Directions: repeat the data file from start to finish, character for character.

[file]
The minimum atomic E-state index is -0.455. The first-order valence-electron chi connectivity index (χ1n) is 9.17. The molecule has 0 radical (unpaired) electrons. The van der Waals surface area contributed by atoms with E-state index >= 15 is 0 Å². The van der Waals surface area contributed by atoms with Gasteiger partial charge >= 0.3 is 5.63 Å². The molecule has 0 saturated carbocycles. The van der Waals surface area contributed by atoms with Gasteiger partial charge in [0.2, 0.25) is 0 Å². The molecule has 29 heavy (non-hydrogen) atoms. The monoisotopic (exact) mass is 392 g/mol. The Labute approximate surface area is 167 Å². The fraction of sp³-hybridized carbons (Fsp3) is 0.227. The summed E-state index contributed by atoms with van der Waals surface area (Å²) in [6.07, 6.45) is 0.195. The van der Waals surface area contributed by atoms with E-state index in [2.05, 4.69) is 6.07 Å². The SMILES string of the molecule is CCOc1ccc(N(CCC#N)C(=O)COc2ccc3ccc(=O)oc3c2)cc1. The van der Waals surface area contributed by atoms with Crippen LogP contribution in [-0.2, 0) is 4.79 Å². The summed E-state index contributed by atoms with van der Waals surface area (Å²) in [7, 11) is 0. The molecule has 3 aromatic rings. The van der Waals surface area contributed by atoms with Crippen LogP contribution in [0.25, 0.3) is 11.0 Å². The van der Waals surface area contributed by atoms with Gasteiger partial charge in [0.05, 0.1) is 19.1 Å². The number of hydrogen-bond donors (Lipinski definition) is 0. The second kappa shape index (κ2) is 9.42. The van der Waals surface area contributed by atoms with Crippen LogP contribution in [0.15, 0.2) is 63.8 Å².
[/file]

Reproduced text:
The minimum atomic E-state index is -0.455. The first-order valence-electron chi connectivity index (χ1n) is 9.17. The molecule has 0 radical (unpaired) electrons. The van der Waals surface area contributed by atoms with E-state index >= 15 is 0 Å². The van der Waals surface area contributed by atoms with Gasteiger partial charge >= 0.3 is 5.63 Å². The molecule has 0 saturated carbocycles. The van der Waals surface area contributed by atoms with Gasteiger partial charge in [0.2, 0.25) is 0 Å². The molecule has 29 heavy (non-hydrogen) atoms. The monoisotopic (exact) mass is 392 g/mol. The Labute approximate surface area is 167 Å². The fraction of sp³-hybridized carbons (Fsp3) is 0.227. The summed E-state index contributed by atoms with van der Waals surface area (Å²) in [6.07, 6.45) is 0.195. The van der Waals surface area contributed by atoms with E-state index in [2.05, 4.69) is 6.07 Å². The SMILES string of the molecule is CCOc1ccc(N(CCC#N)C(=O)COc2ccc3ccc(=O)oc3c2)cc1. The van der Waals surface area contributed by atoms with Crippen LogP contribution in [-0.2, 0) is 4.79 Å². The summed E-state index contributed by atoms with van der Waals surface area (Å²) in [7, 11) is 0. The molecule has 3 aromatic rings. The van der Waals surface area contributed by atoms with Crippen LogP contribution in [0.25, 0.3) is 11.0 Å². The van der Waals surface area contributed by atoms with Gasteiger partial charge in [0.05, 0.1) is 19.1 Å². The number of hydrogen-bond donors (Lipinski definition) is 0. The second kappa shape index (κ2) is 9.42. The van der Waals surface area contributed by atoms with Crippen LogP contribution in [0.15, 0.2) is 63.8 Å².